Here’s a big question: is blogging a dying art?
Now that we’re all mostly stuck indoors, us single thirty-year-old men can’t help ourselves. It’s either a podcast or a YouTube channel; the ones with well-gymmed bodies will be pursuing a career as a remote personal trainer via Instagram thirst traps. Hey, it’s the era of the side hustle, and we’ve been raving about working for yourself and getting to choose your own hours for a long while now. Lockdown sounds like the perfect opportunity to say, ‘Oh, well, I guess I don’t have an excuse not to do this any more!’, in the hopes that your friends won’t feel as justified in rolling their eyes when they hear you’ve got your first episode coming out next week, please like and subscribe.
Hey, I’m not judging. I’ve started a goddamn blog.
No, but seriously: is blogging a dying art?
Being an aforementioned single thirty-year-old man, I have indeed spent the last few years dipping into productivity and what I like to call ‘entre-bro-neur’ podcasts and YouTube channels. You’ll have heard of some of them – Tim Ferriss, Ryan Holiday – all of whom are tapping into the void left behind by the growing feeling that the regular nine-to-five desk jobs held down by our fathers no longer offer us the path to masculine wholeness that it once did.
Mind you: I do enjoy The Tim Ferriss Show, and it feels good and right to be learning something about how to take charge of my life, career and finances, on my own terms (I say that with the caveat that learning is the operative word here: balancing the books I most certainly am not). But I am increasingly getting the sense – and this applies to well beyond the field of productivity gurus – that The Blog is a medium that has been relegated to the sidelines, merely a glorified version of the Twitter feed that offers more copy space than is considered SEO-friendly. Oops.
I will confess to a lifelong affection for blogging – as an idea, as a platform, as a philosophy. Back in the good ol’ days of LiveJournal – I know – there was a trend for blog-post review blogs, where people would read and review other users’ blog entries and rate them on a scale of one to five stars. One of my friends was utterly crushed when an entry she submitted came back with a rather lukewarm three stars – reluctantly given – and no indication that her post had been assessed to be anything more than a hum-drum piece of teenage journalling. Not everyone gets to be Samuel Pepys, I guess.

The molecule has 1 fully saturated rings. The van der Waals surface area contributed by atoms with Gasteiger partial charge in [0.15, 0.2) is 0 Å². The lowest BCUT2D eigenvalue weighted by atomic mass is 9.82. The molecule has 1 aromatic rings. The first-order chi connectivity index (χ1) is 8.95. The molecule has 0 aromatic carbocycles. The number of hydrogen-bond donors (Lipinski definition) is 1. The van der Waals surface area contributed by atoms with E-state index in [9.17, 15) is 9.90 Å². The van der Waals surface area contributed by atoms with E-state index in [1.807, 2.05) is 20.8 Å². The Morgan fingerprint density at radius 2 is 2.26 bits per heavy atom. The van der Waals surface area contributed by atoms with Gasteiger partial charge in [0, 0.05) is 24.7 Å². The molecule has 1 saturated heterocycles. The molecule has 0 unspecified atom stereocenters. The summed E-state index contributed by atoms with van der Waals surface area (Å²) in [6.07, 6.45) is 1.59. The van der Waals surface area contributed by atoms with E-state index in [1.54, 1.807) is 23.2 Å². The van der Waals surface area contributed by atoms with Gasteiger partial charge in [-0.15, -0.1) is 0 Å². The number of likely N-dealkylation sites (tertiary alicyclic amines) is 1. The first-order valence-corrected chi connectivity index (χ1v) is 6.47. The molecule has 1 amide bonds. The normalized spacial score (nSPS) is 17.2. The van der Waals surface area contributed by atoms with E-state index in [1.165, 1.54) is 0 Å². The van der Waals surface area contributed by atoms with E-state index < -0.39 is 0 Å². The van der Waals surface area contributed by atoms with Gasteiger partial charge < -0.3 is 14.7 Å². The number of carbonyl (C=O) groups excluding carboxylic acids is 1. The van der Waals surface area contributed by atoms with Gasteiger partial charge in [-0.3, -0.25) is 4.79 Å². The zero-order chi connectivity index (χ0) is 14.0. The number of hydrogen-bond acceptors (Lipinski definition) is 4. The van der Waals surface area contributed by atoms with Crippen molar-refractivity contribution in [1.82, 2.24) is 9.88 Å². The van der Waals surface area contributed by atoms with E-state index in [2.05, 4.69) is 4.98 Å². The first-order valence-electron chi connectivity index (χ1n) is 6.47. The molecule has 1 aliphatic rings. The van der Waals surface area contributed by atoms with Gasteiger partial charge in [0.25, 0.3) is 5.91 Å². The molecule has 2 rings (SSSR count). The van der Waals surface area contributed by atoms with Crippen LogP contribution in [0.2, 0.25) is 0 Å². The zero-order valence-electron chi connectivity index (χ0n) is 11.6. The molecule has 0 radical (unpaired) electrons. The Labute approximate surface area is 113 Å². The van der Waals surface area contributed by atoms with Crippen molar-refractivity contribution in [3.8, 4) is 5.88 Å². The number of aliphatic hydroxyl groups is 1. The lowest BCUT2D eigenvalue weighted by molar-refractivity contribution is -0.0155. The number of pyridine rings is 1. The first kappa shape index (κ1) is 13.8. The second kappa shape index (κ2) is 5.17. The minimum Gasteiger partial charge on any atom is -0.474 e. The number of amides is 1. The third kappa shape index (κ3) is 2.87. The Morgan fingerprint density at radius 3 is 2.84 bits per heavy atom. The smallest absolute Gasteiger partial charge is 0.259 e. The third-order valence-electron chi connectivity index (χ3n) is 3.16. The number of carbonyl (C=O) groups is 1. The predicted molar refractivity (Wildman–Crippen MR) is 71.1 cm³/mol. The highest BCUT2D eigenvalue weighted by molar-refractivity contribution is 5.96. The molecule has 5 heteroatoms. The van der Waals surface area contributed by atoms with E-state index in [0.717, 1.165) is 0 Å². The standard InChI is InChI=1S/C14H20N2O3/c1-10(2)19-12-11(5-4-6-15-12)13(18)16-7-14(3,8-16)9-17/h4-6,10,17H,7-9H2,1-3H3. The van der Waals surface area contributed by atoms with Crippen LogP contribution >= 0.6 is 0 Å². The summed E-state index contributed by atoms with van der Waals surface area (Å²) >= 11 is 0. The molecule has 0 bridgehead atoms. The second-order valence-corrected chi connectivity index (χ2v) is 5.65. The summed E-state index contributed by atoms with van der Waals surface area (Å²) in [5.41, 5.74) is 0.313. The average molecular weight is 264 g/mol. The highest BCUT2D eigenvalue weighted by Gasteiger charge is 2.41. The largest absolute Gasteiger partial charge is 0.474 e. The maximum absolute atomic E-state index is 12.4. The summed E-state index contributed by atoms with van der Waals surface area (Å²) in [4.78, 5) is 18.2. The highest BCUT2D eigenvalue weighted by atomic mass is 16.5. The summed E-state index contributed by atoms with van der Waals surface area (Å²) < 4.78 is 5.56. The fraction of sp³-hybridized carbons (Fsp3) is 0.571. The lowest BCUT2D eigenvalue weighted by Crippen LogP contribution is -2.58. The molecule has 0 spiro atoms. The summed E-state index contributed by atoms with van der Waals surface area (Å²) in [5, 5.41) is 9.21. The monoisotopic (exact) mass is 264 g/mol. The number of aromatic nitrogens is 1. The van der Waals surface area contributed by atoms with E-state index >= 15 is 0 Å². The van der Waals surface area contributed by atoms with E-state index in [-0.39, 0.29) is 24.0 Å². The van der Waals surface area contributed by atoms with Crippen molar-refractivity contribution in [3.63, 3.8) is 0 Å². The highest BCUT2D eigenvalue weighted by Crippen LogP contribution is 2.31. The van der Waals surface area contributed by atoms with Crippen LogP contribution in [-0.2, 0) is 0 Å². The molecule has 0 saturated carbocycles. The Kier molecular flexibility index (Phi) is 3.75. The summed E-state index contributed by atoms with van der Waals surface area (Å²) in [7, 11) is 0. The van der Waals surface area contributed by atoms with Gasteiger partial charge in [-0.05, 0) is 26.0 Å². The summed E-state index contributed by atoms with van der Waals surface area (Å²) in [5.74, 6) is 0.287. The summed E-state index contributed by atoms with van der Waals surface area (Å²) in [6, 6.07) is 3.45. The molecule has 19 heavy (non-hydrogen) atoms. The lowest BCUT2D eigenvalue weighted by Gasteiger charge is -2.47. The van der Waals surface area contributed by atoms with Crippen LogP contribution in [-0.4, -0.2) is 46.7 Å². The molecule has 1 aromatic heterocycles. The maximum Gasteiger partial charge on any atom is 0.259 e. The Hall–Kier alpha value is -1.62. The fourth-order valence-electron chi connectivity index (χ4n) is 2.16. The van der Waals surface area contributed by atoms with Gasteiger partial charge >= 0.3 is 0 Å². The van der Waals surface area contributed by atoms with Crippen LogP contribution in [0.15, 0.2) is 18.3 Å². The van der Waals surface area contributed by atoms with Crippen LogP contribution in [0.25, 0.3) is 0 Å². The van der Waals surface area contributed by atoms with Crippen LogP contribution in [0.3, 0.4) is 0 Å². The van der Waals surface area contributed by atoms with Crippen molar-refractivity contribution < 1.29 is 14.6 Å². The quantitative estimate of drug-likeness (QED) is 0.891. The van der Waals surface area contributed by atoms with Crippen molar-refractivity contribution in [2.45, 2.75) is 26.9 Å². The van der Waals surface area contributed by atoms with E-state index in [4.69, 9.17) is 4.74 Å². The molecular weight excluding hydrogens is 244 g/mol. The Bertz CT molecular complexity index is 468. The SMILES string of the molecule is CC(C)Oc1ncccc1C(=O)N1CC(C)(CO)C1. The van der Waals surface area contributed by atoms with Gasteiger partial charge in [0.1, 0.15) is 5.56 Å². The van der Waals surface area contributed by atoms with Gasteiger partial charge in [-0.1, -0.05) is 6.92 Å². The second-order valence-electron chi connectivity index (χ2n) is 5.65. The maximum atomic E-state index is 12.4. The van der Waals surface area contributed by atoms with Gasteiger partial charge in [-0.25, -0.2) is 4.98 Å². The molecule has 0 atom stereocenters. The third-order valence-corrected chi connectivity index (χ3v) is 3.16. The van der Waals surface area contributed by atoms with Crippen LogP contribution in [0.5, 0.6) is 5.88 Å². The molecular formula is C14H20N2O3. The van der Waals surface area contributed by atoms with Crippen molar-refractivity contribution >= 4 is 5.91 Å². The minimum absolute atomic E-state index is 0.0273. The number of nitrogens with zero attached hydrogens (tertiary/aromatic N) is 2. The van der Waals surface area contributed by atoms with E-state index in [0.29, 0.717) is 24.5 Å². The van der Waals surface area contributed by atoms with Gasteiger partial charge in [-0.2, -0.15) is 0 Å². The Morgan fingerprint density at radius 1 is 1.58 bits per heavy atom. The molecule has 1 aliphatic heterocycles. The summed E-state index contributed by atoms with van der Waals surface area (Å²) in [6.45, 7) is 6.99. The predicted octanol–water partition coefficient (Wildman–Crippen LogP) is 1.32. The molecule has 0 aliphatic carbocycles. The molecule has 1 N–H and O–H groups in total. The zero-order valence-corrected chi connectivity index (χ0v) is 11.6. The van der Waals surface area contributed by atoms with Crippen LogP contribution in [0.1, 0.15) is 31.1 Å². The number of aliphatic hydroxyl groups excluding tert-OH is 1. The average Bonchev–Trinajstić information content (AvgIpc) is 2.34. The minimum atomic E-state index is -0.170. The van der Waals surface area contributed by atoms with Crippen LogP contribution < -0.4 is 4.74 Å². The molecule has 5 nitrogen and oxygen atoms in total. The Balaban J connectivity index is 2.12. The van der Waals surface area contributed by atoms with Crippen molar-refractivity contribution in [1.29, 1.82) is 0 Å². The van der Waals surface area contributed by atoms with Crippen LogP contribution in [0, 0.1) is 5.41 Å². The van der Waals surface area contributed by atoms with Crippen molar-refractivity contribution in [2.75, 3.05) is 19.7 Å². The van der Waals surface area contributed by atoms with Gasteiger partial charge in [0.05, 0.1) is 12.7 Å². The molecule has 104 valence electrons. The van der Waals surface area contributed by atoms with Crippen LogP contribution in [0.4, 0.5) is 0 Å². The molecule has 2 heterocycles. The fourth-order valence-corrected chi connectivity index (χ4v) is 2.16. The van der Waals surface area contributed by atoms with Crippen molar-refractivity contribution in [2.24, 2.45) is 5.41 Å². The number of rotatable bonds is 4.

My most successful blogging venture happened when I was sixteen, shortly after I’d got deep into Project Runway and, from there, the Style.com video podcasts on iTunes. I started posting my own fashion commentaries to the Blogspot I’d already been keeping at that point, reviewing collections and espousing what I felt to be my unique, well-considered point of view about women’s fashion (which I knew absolutely nothing about). But as the months went by, I began getting comments from readers who weren’t just my friends, and it felt like I was finally gaining some traction. One day I received an email from a fashion news blog asking if they could have permission to quote something from one of my posts.
Sixteen-year-old me thought I was on the verge of a stellar career in fashion journalism. That didn’t happen, of course. I was young, naïve, and stupidly optimistic, and didn’t understand the value of consistent work. But I’d now had a taste of what it felt like to have someone praise your writing and to like your point of view so much that they wanted to share it with their own audience.
I wanted more.
I’ve attempted to establish a blogging habit every year since then. And every year, it doesn’t quite happen. Writing, for me, became an act of attempting to describe something about me – to offer a piece of myself – to someone else, in a way that would get them to see something in me that might be of value, of worth. I don’t think I realised I’d experienced something that plagues almost everyone who uses social media now.
Which means: is there a case to be made that it is a radical thing to do, to return to blogging and try and find a way of doing it that doesn’t identify validation as its primary goal (I would not venture to say, ‘not a goal’)? Blogs have become largely utilitarian news feeds; is it therefore radical and counter-cultural to reject the now-standard video essay format, and write long-form blog posts that isn’t a list or ruthlessly edited marketing copy ‘designed to maximise impact’? What if I attempted to subject people to the meandering way in my thoughts wander, to watch me try to make sense of the world with full sight of the fact that it is an often chaotic, illogical morass, a haphazard junction of people, ideas, observations, truths and Things that are often never as clear-cut as they seem?
Well, watch me try.